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Tips For Cooking With Limited Amounts Of Sugar PDF Print E-mail
Written by Administrator   
Tuesday, 02 September 2008 10:16

Do you love sugar but have to cut back? Does your low sugar diet preclude your favorite desserts and make your food taste bland? If so, not to worry, there are ways to bake even your favorite desserts using less sugar, with or without sugar substitutes. It just requires some experimentation and a working knowledge of what sugar actually does in a recipe. Once you understand what the role of sugar is in your baking and cooking, you can make appropriate adjustments and substitutes.

In most types of cooking, sugar is only there for the flavor - the sweetening power. You can easily reduce the amount of sugar that you use in fruit compote, for instance, and you'll probably find that the fruit flavors are far more intense. Natural sugars like fructose in fruit and lactose in milk a lot of nutritional value along with the carbs and calories. Using natural sweeteners like apple juice is one way to add sweetness while cutting back on granulated sugar. Sugar substitutes are another way to add sweetness to drinks and food without adding calories or carbohydrates.

However, baking with sugar is a different story. Granulated sugar does more than sweeten baked goods. It can affect volume, moisture texture and color of the finished cakes, cookies, pies and candy. Substituting other ingredients for sugar in baked goods can cause your baked goods to fail - or at least come out far differently than you expect. If you are using sugar substitutes in baking, or trying to cut back on sugar in your baked goods, here are some tips to help you out.

  • Sugar substitutes work best in cold recipes, or added at the end of cooking time. Heat can destroy the sweetness of most sugar substitutes and leave an unpleasant aftertaste.
  • Try using sugar substitutes half and half with sugar in your baked substitutes.
  • Use spices and other flavor enhancers to bring out the flavor of dishes when you reduce sugar. Lemon and orange zest brings out fruit flavors. Vanilla and nut flavorings make baked goods smell buttery and sweet, which enhances the sweetness of your recipes. Cinnamon, cloves, ginger, nutmeg and allspice all enhance sweetness in recipes.
  • When you cut sugar in chocolate recipes, substitute strong, cold coffee for some of the liquid to enhance the chocolate flavor without adding additional sweetness.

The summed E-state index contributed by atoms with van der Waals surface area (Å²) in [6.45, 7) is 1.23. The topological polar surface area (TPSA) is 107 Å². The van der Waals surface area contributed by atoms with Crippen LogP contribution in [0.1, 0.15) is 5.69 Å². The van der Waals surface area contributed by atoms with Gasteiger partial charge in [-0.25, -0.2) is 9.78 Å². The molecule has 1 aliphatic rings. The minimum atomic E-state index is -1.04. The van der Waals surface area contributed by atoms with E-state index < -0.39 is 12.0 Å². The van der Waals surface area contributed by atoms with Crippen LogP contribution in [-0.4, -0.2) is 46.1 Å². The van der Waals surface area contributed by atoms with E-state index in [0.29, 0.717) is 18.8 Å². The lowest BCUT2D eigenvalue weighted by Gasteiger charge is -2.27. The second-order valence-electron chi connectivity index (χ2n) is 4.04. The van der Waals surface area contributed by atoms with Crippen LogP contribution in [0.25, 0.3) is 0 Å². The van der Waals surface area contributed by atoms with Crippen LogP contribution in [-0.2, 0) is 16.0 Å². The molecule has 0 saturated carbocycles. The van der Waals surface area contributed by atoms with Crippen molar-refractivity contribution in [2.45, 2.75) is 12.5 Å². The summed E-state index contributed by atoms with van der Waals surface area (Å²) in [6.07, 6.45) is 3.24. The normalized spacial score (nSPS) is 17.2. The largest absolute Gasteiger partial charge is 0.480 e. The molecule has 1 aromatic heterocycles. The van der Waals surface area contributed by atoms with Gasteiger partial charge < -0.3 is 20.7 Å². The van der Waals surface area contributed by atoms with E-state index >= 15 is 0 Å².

• Top reduced sugar baked goods with fruit or fruit spread to put the flavors right up front so that they are tasted immediately.
  • Sprinkle reduced sugar cakes with cinnamon and sugar substitute for the same effect.


Texture and Volume

  • Sugar helps cookie dough to spread during baking. Without sugar, the cookies may not spread properly. When baking cookies using sugar substitutes, flatten each cookie slightly before baking just as you would peanut butter cookies.
  • Intensify sweetness in a dish with fruit juice. Reduce the juice to 1/3 of its original volume by boiling it over high heat for extra sweetness.
  • Muffins and cupcakes cooked with lower sugar may not rise as high or achieve the round-domed top that we expect. Bake them in mini-muffin tins rather than regular size to allow them to rise higher.
  • Add ½ teaspoon of baking soda to a recipe to make baked goods with reduced sugar rise in a shorter baking period.
  • To increase volume, use whipped egg whites in recipes that call for eggs. Start with eggs warmed to room temperature.


Appearance of Baked Goods

  • Spray the top crust of a fruit pie with cooking spray and sprinkle with a tiny amount of sugar before baking. You can reduce the amount of sugar in the filling because each bite of crust puts the sweetness up front - and your pie will brown nicely as a bonus.
  • Cakes and breads made with reduced sugar or sugar substitutes don't brown because there is less sugar to caramelize during baking. Try adding a tablespoon or two of molasses to the recipe to deepen the color and add moisture.
  • Sprinkle cinnamon or nutmeg on top of breads, cakes or muffins to give the impression of browning.
  • In fruit dishes, add a small amount of dark brown sugar to give the finished product a deep, rich, buttery brown color.


Texture and Moisture

  • For moister baked goods, use mashed or pureed fruits in place of some of the sugar and butter. You can use applesauce, but ripe bananas, sweet potatoes and carrots are more flavorful and add more tenderness and moisture. (Tip: Why puree? Buy baby food jars of pureed fruits and veggies to use in baked goods. They have no added sugar or salt.)
  • When using a sugar substitute, cooking times are considerably shorter. Pull cookies and brownies out of the oven before they look done. They'll continue to cook while they cool.